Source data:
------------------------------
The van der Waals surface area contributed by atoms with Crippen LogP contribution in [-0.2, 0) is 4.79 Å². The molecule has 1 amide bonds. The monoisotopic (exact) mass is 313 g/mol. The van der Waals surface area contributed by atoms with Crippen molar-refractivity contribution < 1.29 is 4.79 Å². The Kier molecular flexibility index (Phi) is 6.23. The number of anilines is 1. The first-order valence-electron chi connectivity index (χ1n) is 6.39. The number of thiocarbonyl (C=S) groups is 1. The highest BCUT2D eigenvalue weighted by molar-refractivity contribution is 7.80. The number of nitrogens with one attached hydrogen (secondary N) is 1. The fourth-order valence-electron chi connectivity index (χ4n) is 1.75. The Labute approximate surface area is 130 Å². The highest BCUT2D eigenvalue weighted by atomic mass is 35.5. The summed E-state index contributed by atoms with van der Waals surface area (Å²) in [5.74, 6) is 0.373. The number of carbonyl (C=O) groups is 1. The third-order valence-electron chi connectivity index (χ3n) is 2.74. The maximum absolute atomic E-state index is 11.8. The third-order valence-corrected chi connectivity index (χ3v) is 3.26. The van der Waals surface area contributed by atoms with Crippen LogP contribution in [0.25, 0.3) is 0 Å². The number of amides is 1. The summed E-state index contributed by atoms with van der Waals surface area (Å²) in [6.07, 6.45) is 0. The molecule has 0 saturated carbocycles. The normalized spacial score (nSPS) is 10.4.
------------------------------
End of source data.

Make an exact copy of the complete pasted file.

The van der Waals surface area contributed by atoms with Crippen LogP contribution in [-0.2, 0) is 4.79 Å². The molecule has 1 amide bonds. The monoisotopic (exact) mass is 313 g/mol. The van der Waals surface area contributed by atoms with Crippen molar-refractivity contribution < 1.29 is 4.79 Å². The Kier molecular flexibility index (Phi) is 6.23. The number of anilines is 1. The first-order valence-electron chi connectivity index (χ1n) is 6.39. The number of thiocarbonyl (C=S) groups is 1. The highest BCUT2D eigenvalue weighted by molar-refractivity contribution is 7.80. The number of nitrogens with one attached hydrogen (secondary N) is 1. The fourth-order valence-electron chi connectivity index (χ4n) is 1.75. The Labute approximate surface area is 130 Å². The highest BCUT2D eigenvalue weighted by atomic mass is 35.5. The summed E-state index contributed by atoms with van der Waals surface area (Å²) in [5.74, 6) is 0.373. The number of carbonyl (C=O) groups is 1. The third-order valence-electron chi connectivity index (χ3n) is 2.74. The maximum absolute atomic E-state index is 11.8. The third-order valence-corrected chi connectivity index (χ3v) is 3.26. The van der Waals surface area contributed by atoms with Crippen LogP contribution in [0.25, 0.3) is 0 Å². The number of amides is 1. The summed E-state index contributed by atoms with van der Waals surface area (Å²) in [6.07, 6.45) is 0. The molecule has 0 saturated carbocycles. The normalized spacial score (nSPS) is 10.4.